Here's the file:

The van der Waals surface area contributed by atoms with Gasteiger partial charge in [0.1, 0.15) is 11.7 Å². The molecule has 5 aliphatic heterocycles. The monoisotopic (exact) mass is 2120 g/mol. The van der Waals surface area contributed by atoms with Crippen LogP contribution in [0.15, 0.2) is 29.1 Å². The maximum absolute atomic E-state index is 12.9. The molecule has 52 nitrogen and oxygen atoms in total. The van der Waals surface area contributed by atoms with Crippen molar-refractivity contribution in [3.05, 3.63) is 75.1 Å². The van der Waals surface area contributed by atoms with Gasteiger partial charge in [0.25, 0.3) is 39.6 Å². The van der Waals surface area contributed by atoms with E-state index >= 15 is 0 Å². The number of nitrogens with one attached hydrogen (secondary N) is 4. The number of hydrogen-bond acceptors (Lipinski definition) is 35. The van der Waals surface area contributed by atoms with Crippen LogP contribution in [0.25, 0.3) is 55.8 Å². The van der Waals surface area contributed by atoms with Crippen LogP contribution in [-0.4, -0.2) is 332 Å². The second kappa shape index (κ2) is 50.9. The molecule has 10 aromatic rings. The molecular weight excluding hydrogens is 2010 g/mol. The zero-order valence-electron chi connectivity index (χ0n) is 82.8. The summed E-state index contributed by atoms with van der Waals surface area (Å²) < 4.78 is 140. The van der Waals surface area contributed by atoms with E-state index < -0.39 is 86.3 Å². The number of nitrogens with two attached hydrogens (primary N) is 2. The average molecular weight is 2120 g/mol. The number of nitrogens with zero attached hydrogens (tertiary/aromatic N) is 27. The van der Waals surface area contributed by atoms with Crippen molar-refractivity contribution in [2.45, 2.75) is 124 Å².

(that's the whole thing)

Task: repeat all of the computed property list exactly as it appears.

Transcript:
The van der Waals surface area contributed by atoms with Gasteiger partial charge in [0.1, 0.15) is 11.7 Å². The molecule has 5 aliphatic heterocycles. The monoisotopic (exact) mass is 2120 g/mol. The van der Waals surface area contributed by atoms with Crippen LogP contribution in [0.15, 0.2) is 29.1 Å². The maximum absolute atomic E-state index is 12.9. The molecule has 52 nitrogen and oxygen atoms in total. The van der Waals surface area contributed by atoms with Crippen molar-refractivity contribution in [3.05, 3.63) is 75.1 Å². The van der Waals surface area contributed by atoms with Gasteiger partial charge in [0.25, 0.3) is 39.6 Å². The van der Waals surface area contributed by atoms with E-state index >= 15 is 0 Å². The number of nitrogens with one attached hydrogen (secondary N) is 4. The number of hydrogen-bond acceptors (Lipinski definition) is 35. The van der Waals surface area contributed by atoms with Crippen LogP contribution in [0.25, 0.3) is 55.8 Å². The van der Waals surface area contributed by atoms with Crippen LogP contribution in [-0.4, -0.2) is 332 Å². The second kappa shape index (κ2) is 50.9. The molecule has 10 aromatic rings. The molecular weight excluding hydrogens is 2010 g/mol. The zero-order valence-electron chi connectivity index (χ0n) is 82.8. The summed E-state index contributed by atoms with van der Waals surface area (Å²) < 4.78 is 140. The van der Waals surface area contributed by atoms with E-state index < -0.39 is 86.3 Å². The number of nitrogens with two attached hydrogens (primary N) is 2. The average molecular weight is 2120 g/mol. The number of nitrogens with zero attached hydrogens (tertiary/aromatic N) is 27. The van der Waals surface area contributed by atoms with Crippen molar-refractivity contribution in [2.45, 2.75) is 124 Å².